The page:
Yeah because parking a warship and being beligerant and belicose some 3000 kms from home is less provocative than planes circling a couple hundred km from your shore.

Sean in Ottawa

thorin_bane wrote:

http://www.cbc.ca/news/world/russian-military-plane-circles-hmcs-toronto...

Russia's military acted in an "unnecessarily provocative" manner when its aircraft circled a Canadian ship in the Black Sea on Sunday, says Canada's minister of national defence.

"The acts perpetrated by Russia were unnecessarily provocative and are likely to increase tensions further," said Rob Nicholson in a written statement, saying it did not matter if the aircraft circling HMCS Toronto had posed no threat.

Yeah because parking a warship and being beligerant and belicose some 3000 kms from home is less provocative than planes circling a couple hundred km from your shore.

My thoughts exactly -- here is my tweet from 4 hours ago:

  @seanfordyce  ·  4h

Canada calls Russia provocative for buzzing Canadian warship off its coast hmmm #irony #Ukraine

kropotkin1951 kropotkin1951's picture

I think it is time to reinstitute the Canadian Siberian Expeditionary Force and take back Vladivostok.

Slumberjack

And what a farce that was.

thorin_bane

Dewar makes me sad

David Young

If you needed any more proof of the CBC's bias towards the Liberals, you should have listened to the CBC radio news for Nova Scotia this morning.

While covering the Liberal nomination in Dartmouth-Cole Harbour, the CBC announcer stated that the NDP's Robert Chisholm had 'stolen' the riding from the Liberals...not 'won' the riding in an election, but 'stolen' the riding from the Liberals.

The CBC's bias towards the Liberal Party is disgusting!!

 

Sean in Ottawa

Maybe part of the problem is not the lack of impartiality of the news but the pretense that these biases do not exist.

Maybe we should have news casts endorsed by the parties. This would be a modernized version of the freetime political broadcast.

Let the CBC air them -- 12-15 minutes a day each party with seats in the House in a news rather than advertising format. They can present their version of the news with whatever they think is important and let people watch and decide. Alternately have one party endorse a half our segment a day alternating days. Have the parties work with good producers and top journalists to present the world as they see it.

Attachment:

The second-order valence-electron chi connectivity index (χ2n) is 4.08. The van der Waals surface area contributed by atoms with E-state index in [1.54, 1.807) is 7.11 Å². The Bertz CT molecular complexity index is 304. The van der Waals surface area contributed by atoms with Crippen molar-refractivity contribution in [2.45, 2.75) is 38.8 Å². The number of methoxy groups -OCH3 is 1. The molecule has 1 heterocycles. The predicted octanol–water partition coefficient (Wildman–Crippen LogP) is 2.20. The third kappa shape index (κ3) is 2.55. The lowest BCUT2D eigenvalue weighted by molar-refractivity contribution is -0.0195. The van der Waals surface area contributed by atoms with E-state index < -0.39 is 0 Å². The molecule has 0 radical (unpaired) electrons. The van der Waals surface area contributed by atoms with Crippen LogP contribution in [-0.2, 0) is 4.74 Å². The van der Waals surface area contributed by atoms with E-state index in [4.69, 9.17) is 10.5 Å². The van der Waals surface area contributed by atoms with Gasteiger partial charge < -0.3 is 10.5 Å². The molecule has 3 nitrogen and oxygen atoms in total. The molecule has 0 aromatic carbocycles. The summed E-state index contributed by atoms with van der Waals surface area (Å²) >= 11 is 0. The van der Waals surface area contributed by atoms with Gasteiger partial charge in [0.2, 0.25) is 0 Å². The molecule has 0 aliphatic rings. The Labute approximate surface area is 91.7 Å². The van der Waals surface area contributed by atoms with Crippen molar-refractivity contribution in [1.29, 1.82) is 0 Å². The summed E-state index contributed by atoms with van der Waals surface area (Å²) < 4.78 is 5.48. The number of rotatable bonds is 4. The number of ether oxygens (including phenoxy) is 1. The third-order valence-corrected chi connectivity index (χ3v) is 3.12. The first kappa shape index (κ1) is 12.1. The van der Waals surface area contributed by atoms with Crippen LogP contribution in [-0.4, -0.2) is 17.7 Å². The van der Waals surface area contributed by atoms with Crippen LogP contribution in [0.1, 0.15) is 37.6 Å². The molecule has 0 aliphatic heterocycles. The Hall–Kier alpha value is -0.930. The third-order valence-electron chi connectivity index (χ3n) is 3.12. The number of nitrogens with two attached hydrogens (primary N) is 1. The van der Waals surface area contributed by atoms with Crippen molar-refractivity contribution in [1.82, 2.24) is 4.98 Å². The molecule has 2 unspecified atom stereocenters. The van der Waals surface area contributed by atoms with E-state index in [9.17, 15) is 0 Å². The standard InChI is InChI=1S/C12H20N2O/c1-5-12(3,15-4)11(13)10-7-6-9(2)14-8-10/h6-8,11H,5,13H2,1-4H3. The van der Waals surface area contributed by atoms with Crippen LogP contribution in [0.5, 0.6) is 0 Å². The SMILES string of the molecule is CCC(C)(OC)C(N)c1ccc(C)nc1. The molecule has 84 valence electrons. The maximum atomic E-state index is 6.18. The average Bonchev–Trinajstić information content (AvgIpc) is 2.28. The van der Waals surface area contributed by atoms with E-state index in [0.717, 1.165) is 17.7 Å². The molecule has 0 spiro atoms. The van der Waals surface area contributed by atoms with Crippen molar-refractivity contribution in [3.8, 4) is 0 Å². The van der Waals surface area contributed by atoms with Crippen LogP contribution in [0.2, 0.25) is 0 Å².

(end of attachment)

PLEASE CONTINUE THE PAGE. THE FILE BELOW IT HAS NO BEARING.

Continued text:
People thinking the standard news is biased can compare the party news to it and see which one is the closest.

Jacob Two-Two

This is what I always say. News media doesn't need "objectivity" (a rather meaningless phrase unless you're omniscient) but diversity. We need a greater number and variety of outlets that wear their biases on their sleeve, and we can be left to work out the real story between all the differing viewpoints. The problem is that this requires a lot of effort, and people would rather have one media source that they can trust to give them "the truth". they want this so much they willfully ignore the fact that it obviously doesn't exist.

Michael Moriarity Michael Moriarity's picture

An excellent idea, Sean. I think it would be a significant improvement over the so-called unbiased journalism we have now. Next question, how can this idea be promoted in the public consciousness?

Sean in Ottawa

This ought to be part of the mandate of the CBC. I'll think about how this could be promoted.

And of course mothercrop does not decide which journos represent each party -- the party does that.

I think it would be a great way for people to go beyond advertising to see prespectives.

And it should not be politicians talking either -- people won't watch that --  but a news cast based on the world view of each party.

It would do more for democracy and might encourage more people to vote.

sherpa-finn

Last I heard, only about 2% of Canadians were members of a political party, which means that as a component of Canadian civil society,- political parties rank well down the list, - far below the number of citizens claiming religious affiliation or ethnic association membership or even dual nationalities (c 10% of all Canadians). 

So if one was to even imagine promoting state support for 'special interest' perspectives on the news, - what makes one think that political parties would be anywhere near the head of that queue? 

Babblers aside, most Canadians simply do not define the way they look at the world (their political identity) through the narrow lens of party politics. And would not likely want or expect their national broadcaster to present the news through those same lenses.

Back to the drawing board, I am afraid.

Sean in Ottawa

Political parties are organizations of our democratic system and participation in them should be encouraged.

Perhaps more people would feel like they could relate and want to participate by getting different political perspectives.

Also the political parties are divided on a lot more than partisan issues and the differences in the news presented would bring a lot more voices out.

More than just members of parties could be interested and can benefit. More than half of Canadians end up choosing between them. That number is falling and that fact is not considered a plus.